Yoga and Burnout

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“If you feel burnout setting in, if you feel demoralized and exhausted, it is best for the sake of everyone to withdraw and restore yourself.”

Dalai Lama

I strained my back while I was teaching a yoga class this week. To say I am upset about it is an absolute understatement. The last two days have been riddled with emotional outbursts, and thank God I have such an incredible support system to help me navigate this experience. I have been teaching extra classes to support my fellow colleagues, I am planning my first retreat to Costa Rica, and I am deep into my 300 hour teacher training. I’m stressed.

I’ve never been great at letting myself relax but as of lately, I spend so much time thinking about how I can maximize my time to research, learn, network, market and outreach because my thinking drives me to believe I don’t have time to waste on leisure or recovery. I’m hitting a wall, and I think I’m moving toward burnout. As a healer and a helper – in my light, I am so available, receptive and responsive to the needs of others, while the overextension or shadow of that trait is hypocrisy by ignorance and avoidance of self.

Burnout is an emotional exhaustion that surpasses physical fatigue, felt anxiety or a stress response. It is a result of living in a state of chronic stress that begins to drive a doubt of self efficacy. Burnout sounds like cynicism mixed with apathy or defeatism. It’s way too common, and completely avoidable, with discipline, self reflection and a solid boundary system.

What does yoga philosophy say about burnout?

We have to begin from a state of “Svadyaya” (from the second limb of yoga, the Niyamas), which invites us into self study. We cannot improve upon that which we are unaware of. The Yoga Sutras (1.3) offer that humans experience a variety of interruptions that prevent the mental clarity which allows us to live free from suffering. There are nine interruptions mentioned by Patanjali: illness, fatigues, doubt, carelessness, laziness, overindulgence, overconfidence, inability to concentrate and instability. Sutra 1.31 goes on to say that these interruptions symptomize in four ways: pain, negative thinking, anxiety, and irregular breathing.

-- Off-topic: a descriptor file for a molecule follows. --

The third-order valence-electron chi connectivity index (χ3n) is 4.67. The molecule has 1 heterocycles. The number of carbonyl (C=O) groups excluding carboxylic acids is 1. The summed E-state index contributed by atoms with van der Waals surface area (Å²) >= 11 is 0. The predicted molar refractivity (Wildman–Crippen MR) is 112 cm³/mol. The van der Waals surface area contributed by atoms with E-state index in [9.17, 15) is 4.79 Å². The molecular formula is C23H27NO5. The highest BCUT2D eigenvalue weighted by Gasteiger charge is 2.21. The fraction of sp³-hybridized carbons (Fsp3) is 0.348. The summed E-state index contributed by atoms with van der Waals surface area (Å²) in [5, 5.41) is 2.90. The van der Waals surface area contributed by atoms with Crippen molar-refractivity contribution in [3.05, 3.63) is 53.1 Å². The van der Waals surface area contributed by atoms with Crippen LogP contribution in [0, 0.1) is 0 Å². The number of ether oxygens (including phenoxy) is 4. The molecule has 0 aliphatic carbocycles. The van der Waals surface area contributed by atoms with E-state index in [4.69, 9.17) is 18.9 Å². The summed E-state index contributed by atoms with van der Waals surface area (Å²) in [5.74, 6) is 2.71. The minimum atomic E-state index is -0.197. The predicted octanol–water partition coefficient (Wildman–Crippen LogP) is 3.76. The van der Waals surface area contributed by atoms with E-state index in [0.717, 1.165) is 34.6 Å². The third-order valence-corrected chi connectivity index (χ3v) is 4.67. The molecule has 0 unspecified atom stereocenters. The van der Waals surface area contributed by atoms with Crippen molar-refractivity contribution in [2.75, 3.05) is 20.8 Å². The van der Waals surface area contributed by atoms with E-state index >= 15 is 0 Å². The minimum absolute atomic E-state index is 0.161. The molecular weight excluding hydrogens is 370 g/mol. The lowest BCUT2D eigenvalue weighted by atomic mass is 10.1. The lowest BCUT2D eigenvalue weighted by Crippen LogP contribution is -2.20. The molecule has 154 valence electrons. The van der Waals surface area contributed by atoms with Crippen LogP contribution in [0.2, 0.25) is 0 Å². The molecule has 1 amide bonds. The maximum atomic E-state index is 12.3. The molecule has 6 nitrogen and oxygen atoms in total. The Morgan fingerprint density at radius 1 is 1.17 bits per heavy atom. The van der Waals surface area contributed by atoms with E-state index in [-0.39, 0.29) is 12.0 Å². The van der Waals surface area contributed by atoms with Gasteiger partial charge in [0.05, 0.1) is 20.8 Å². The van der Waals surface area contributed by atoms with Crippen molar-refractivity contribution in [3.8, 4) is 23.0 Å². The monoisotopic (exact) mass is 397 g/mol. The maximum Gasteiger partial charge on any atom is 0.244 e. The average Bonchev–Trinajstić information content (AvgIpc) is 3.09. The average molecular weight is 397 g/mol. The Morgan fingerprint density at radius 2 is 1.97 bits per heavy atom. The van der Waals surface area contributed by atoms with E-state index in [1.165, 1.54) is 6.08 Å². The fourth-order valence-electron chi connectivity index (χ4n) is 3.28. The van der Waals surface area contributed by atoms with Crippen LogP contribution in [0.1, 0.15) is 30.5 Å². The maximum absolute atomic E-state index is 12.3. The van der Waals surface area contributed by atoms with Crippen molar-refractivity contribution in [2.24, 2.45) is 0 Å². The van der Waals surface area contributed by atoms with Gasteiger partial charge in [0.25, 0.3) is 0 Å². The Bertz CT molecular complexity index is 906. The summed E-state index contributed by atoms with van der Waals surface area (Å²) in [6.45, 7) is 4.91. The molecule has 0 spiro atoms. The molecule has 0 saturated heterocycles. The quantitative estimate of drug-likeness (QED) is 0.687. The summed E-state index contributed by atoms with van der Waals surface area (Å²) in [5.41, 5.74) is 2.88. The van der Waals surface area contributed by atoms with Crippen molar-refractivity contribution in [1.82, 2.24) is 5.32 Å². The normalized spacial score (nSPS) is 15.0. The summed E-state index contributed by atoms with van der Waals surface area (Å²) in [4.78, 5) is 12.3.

So we can see that suffering is a part of being human, it has been experienced by all of us, and we are currently experiencing it. Patanjali goes on to offer a means to relief when he shares that “future suffering is to be avoided” in Sutra 2.16 and cites many tools as means for a resolution to chronic stress. He says the key is to utilize the tool that is most helpful to restore a steady mind.

What does Patanjali suggest?

“In relationships, the mind becomes purified by cultivating feelings of friendliness towards those who are happy, compassion for those who are suffering, goodwill towards those who are virtuous, and indifference or neutrality towards those we perceive as wicked or evil.” Yoga Sutra 1.33

Just breathe – Utilize breathing which engages a longer exhale than inhale. Longer exhales regulate the nervous system through parasympathetic activation. 1.34

Engage your senses. Literally stop and smell the roses. 1.35

Get right sized: consider yourself as part of a greater whole, inextricably connected to everything around you at all times. 1.36

Ask for help. Plain as that. Simple in theory, but difficult to practice and make proper use of (this is the HARDEST one for me). 1.37

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